David Bourget (Western Ontario)
David Chalmers (ANU, NYU)
Rafael De Clercq
Jack Alan Reynolds
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Midwest Studies in Philosophy 31 (1):318–343 (2007)
Using empirical evidence to attack intuitions can be epistemically dangerous, because various of the complaints that one might raise against them (e.g., that they are fallible; that we possess no non-circular defense of their reliability) can be raised just as easily against perception itself. But the opponents of intuition wish to challenge intuitions without at the same time challenging the rest of our epistemic apparatus. How might this be done? Let us use the term “hopefulness” to refer to the extent to which we possess a good capacity for the detection and correction of the errors of any fallible source of evidence. I argue that we should not trust putative sources of evidence that are substantially lacking in hopefulness (even if they are basically reliable), and that we are indeed already operating under such a norm in our ordinary and scientific practices. I argue further that the philosophical practice of the appeal to intuitions is, in these terms, badly hopeless...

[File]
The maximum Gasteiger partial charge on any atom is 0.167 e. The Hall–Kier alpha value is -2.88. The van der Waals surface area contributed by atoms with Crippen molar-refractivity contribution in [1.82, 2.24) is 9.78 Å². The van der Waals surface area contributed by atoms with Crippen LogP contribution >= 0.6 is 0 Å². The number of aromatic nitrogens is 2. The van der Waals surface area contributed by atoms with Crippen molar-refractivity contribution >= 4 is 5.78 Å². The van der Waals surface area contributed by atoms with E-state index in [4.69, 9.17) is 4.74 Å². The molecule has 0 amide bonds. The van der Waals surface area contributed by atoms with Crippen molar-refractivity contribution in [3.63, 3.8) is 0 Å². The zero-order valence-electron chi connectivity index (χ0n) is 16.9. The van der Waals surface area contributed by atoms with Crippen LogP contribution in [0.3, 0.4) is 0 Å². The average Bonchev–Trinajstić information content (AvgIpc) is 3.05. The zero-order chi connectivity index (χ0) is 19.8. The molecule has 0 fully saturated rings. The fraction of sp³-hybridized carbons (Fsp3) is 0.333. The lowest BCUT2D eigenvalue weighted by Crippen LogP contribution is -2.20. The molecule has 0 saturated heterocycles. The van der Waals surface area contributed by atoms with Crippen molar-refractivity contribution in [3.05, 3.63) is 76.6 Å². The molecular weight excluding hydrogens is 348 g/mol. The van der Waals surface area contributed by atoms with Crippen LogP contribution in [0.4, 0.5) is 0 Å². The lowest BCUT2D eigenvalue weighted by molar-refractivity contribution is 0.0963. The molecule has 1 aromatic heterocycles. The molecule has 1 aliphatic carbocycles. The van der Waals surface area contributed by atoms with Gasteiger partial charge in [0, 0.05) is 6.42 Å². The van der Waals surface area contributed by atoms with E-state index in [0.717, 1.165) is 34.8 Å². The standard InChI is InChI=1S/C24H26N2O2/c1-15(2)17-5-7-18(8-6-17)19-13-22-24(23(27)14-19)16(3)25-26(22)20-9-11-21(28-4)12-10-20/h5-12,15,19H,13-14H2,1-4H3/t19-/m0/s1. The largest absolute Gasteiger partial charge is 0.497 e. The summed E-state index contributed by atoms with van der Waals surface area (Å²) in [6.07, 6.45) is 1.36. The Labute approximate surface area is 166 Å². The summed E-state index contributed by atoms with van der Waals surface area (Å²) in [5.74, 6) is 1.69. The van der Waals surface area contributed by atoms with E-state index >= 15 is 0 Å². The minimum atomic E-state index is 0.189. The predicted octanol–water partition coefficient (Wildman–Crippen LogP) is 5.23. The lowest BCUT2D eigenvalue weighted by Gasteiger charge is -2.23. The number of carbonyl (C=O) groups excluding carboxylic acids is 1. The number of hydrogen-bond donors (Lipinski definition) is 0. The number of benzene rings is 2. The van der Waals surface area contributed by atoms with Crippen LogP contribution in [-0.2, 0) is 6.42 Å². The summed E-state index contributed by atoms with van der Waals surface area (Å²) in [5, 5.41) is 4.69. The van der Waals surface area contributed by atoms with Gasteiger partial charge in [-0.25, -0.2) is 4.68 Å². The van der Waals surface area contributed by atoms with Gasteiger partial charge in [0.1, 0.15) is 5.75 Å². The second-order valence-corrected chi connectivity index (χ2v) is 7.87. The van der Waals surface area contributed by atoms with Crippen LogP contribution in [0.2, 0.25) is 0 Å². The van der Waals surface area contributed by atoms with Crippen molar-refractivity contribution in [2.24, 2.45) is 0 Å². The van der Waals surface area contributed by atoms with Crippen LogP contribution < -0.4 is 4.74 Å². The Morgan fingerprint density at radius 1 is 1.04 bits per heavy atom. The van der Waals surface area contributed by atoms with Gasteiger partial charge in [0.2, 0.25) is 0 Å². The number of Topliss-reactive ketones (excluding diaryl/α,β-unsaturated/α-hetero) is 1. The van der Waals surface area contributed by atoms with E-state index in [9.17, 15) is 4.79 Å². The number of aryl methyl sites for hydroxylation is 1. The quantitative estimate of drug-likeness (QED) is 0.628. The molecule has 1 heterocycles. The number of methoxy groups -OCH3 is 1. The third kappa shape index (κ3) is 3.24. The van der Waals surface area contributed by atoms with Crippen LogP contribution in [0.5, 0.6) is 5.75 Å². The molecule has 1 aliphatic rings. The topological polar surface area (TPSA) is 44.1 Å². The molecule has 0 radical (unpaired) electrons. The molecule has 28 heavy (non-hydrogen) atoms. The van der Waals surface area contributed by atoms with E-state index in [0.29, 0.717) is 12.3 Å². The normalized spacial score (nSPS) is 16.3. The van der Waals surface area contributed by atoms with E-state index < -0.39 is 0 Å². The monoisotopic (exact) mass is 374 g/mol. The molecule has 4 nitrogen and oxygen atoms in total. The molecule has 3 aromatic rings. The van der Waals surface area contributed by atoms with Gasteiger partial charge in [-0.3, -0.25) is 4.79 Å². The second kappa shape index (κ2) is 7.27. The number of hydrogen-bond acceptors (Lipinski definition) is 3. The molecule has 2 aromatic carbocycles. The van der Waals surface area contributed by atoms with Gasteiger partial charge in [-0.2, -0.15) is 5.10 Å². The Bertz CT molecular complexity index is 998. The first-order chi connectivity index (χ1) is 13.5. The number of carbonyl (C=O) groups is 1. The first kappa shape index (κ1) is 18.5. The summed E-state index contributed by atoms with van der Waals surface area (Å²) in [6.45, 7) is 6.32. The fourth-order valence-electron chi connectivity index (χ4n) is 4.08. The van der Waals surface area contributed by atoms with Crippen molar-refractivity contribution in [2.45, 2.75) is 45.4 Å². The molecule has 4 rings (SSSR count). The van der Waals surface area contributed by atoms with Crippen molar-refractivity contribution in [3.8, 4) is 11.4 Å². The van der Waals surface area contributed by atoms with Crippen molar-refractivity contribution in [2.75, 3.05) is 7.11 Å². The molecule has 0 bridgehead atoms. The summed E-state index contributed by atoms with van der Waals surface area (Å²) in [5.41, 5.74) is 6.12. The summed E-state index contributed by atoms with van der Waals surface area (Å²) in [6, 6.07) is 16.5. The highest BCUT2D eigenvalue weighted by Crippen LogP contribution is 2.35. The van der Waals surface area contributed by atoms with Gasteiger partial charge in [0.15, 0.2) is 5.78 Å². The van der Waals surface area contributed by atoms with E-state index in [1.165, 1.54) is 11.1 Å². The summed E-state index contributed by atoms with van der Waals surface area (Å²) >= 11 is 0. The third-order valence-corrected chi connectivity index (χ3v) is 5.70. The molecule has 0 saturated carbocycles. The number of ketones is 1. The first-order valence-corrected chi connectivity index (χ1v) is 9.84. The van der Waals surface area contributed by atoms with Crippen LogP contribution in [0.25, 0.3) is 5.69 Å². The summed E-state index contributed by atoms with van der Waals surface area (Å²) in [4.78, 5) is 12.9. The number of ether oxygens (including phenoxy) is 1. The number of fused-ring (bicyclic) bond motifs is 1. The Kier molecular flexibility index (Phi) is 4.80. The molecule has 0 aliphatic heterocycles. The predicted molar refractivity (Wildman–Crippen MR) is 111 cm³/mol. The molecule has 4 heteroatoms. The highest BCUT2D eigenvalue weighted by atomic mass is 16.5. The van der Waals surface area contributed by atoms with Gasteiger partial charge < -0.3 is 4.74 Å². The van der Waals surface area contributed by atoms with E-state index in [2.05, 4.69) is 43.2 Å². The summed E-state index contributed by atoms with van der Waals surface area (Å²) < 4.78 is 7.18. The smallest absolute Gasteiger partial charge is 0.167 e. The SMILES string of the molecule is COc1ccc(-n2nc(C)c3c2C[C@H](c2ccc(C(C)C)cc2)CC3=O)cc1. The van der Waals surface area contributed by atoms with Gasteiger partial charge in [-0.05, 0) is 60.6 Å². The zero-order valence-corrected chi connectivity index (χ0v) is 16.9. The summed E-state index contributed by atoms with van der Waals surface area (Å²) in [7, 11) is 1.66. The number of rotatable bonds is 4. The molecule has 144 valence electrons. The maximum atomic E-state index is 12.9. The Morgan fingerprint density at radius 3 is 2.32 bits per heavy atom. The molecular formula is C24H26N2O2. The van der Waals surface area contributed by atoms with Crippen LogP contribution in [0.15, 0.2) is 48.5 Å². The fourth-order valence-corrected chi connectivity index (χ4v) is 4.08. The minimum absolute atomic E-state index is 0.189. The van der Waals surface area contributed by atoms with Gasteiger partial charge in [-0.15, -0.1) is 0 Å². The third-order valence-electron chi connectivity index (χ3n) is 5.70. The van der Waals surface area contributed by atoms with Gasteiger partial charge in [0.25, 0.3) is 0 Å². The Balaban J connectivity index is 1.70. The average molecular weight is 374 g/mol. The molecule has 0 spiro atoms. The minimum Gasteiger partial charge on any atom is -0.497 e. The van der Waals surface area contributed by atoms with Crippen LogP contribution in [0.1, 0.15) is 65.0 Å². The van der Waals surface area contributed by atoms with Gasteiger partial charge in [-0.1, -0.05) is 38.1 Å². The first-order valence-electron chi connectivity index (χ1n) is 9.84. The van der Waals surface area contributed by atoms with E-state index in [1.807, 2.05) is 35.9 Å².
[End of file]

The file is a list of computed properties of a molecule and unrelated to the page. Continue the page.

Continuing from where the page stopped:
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Citations of this work BETA
Stephen Stich (2013). Do Different Groups Have Different Epistemic Intuitions? A Reply to Jennifer Nagel1. Philosophy and Phenomenological Research 87 (1):151-178.
Jonathan M. Weinberg, Chad Gonnerman, Cameron Buckner & Joshua Alexander (2010). Are Philosophers Expert Intuiters? Philosophical Psychology 23 (3):331-355.
Edouard Machery (2011). Thought Experiments and Philosophical Knowledge. Metaphilosophy 42 (3):191-214.
Ernest Sosa (2011). Can There Be a Discipline of Philosophy? And Can It Be Founded on Intuitions? Mind and Language 26 (4):453-467.
Joshua Alexander (2010). Is Experimental Philosophy Philosophically Significant? Philosophical Psychology 23 (3):377-389.
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